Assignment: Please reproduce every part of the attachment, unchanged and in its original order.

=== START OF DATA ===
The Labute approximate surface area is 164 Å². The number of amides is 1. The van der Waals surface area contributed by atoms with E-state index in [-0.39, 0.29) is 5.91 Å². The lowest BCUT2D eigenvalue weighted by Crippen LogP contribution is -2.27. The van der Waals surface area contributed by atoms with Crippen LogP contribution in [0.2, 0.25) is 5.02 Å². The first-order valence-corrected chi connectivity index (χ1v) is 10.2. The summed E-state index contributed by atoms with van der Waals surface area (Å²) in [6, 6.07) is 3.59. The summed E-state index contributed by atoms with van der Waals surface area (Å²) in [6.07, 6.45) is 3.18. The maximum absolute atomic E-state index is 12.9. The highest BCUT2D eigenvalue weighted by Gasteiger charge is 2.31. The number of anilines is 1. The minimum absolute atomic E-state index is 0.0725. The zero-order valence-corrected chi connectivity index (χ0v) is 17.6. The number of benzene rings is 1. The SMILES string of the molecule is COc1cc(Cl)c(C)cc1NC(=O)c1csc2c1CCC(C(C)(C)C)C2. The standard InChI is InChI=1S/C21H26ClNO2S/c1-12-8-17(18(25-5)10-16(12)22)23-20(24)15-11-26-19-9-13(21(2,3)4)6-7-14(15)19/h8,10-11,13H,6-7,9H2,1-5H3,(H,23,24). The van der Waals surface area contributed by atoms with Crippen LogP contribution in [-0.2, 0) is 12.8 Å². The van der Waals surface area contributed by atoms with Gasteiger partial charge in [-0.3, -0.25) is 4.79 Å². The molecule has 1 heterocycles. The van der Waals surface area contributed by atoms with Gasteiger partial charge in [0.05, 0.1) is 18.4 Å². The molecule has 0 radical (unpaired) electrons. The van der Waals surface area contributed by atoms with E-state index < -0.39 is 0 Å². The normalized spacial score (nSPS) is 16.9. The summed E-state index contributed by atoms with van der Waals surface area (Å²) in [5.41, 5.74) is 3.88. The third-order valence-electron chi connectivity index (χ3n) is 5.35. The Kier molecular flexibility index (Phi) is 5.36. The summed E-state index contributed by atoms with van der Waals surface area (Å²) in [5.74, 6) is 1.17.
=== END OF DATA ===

The Labute approximate surface area is 164 Å². The number of amides is 1. The van der Waals surface area contributed by atoms with E-state index in [-0.39, 0.29) is 5.91 Å². The lowest BCUT2D eigenvalue weighted by Crippen LogP contribution is -2.27. The van der Waals surface area contributed by atoms with Crippen LogP contribution in [0.2, 0.25) is 5.02 Å². The first-order valence-corrected chi connectivity index (χ1v) is 10.2. The summed E-state index contributed by atoms with van der Waals surface area (Å²) in [6, 6.07) is 3.59. The summed E-state index contributed by atoms with van der Waals surface area (Å²) in [6.07, 6.45) is 3.18. The maximum absolute atomic E-state index is 12.9. The highest BCUT2D eigenvalue weighted by Gasteiger charge is 2.31. The number of anilines is 1. The minimum absolute atomic E-state index is 0.0725. The zero-order valence-corrected chi connectivity index (χ0v) is 17.6. The number of benzene rings is 1. The SMILES string of the molecule is COc1cc(Cl)c(C)cc1NC(=O)c1csc2c1CCC(C(C)(C)C)C2. The standard InChI is InChI=1S/C21H26ClNO2S/c1-12-8-17(18(25-5)10-16(12)22)23-20(24)15-11-26-19-9-13(21(2,3)4)6-7-14(15)19/h8,10-11,13H,6-7,9H2,1-5H3,(H,23,24). The van der Waals surface area contributed by atoms with Crippen LogP contribution in [-0.2, 0) is 12.8 Å². The van der Waals surface area contributed by atoms with Gasteiger partial charge in [-0.3, -0.25) is 4.79 Å². The molecule has 1 heterocycles. The van der Waals surface area contributed by atoms with Gasteiger partial charge in [0.05, 0.1) is 18.4 Å². The molecule has 0 radical (unpaired) electrons. The van der Waals surface area contributed by atoms with E-state index < -0.39 is 0 Å². The normalized spacial score (nSPS) is 16.9. The summed E-state index contributed by atoms with van der Waals surface area (Å²) in [5.41, 5.74) is 3.88. The third-order valence-electron chi connectivity index (χ3n) is 5.35. The Kier molecular flexibility index (Phi) is 5.36. The summed E-state index contributed by atoms with van der Waals surface area (Å²) in [5.74, 6) is 1.17.